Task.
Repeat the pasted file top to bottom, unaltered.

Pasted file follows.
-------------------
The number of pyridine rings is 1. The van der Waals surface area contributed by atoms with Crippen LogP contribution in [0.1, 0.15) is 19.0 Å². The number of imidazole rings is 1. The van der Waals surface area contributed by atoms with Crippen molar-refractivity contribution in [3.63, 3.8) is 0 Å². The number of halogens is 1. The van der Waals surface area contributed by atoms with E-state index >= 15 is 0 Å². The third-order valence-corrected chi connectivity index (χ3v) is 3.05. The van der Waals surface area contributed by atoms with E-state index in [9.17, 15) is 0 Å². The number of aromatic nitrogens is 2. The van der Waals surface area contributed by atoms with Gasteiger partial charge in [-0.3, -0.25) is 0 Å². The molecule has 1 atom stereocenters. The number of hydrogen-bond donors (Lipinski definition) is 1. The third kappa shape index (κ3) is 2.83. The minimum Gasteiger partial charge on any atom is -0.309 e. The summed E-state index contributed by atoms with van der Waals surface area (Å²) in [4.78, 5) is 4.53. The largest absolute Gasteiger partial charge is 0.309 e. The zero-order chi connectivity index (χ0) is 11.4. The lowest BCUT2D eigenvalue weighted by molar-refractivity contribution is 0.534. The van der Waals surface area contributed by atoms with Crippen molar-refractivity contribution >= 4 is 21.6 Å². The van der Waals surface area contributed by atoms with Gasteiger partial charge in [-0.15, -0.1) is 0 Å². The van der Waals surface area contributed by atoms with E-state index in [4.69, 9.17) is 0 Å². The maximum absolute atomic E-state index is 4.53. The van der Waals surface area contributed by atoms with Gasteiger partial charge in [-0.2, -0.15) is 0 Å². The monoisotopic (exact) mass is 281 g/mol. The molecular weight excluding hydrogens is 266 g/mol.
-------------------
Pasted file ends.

The number of pyridine rings is 1. The van der Waals surface area contributed by atoms with Crippen LogP contribution in [0.1, 0.15) is 19.0 Å². The number of imidazole rings is 1. The van der Waals surface area contributed by atoms with Crippen molar-refractivity contribution in [3.63, 3.8) is 0 Å². The number of halogens is 1. The van der Waals surface area contributed by atoms with E-state index >= 15 is 0 Å². The third-order valence-corrected chi connectivity index (χ3v) is 3.05. The van der Waals surface area contributed by atoms with E-state index in [9.17, 15) is 0 Å². The number of aromatic nitrogens is 2. The van der Waals surface area contributed by atoms with Gasteiger partial charge in [-0.3, -0.25) is 0 Å². The molecule has 1 atom stereocenters. The number of hydrogen-bond donors (Lipinski definition) is 1. The third kappa shape index (κ3) is 2.83. The minimum Gasteiger partial charge on any atom is -0.309 e. The summed E-state index contributed by atoms with van der Waals surface area (Å²) in [4.78, 5) is 4.53. The largest absolute Gasteiger partial charge is 0.309 e. The zero-order chi connectivity index (χ0) is 11.4. The lowest BCUT2D eigenvalue weighted by molar-refractivity contribution is 0.534. The van der Waals surface area contributed by atoms with Crippen molar-refractivity contribution >= 4 is 21.6 Å². The van der Waals surface area contributed by atoms with Gasteiger partial charge in [-0.15, -0.1) is 0 Å². The van der Waals surface area contributed by atoms with E-state index in [4.69, 9.17) is 0 Å². The maximum absolute atomic E-state index is 4.53. The van der Waals surface area contributed by atoms with Gasteiger partial charge in [-0.2, -0.15) is 0 Å². The monoisotopic (exact) mass is 281 g/mol. The molecular weight excluding hydrogens is 266 g/mol.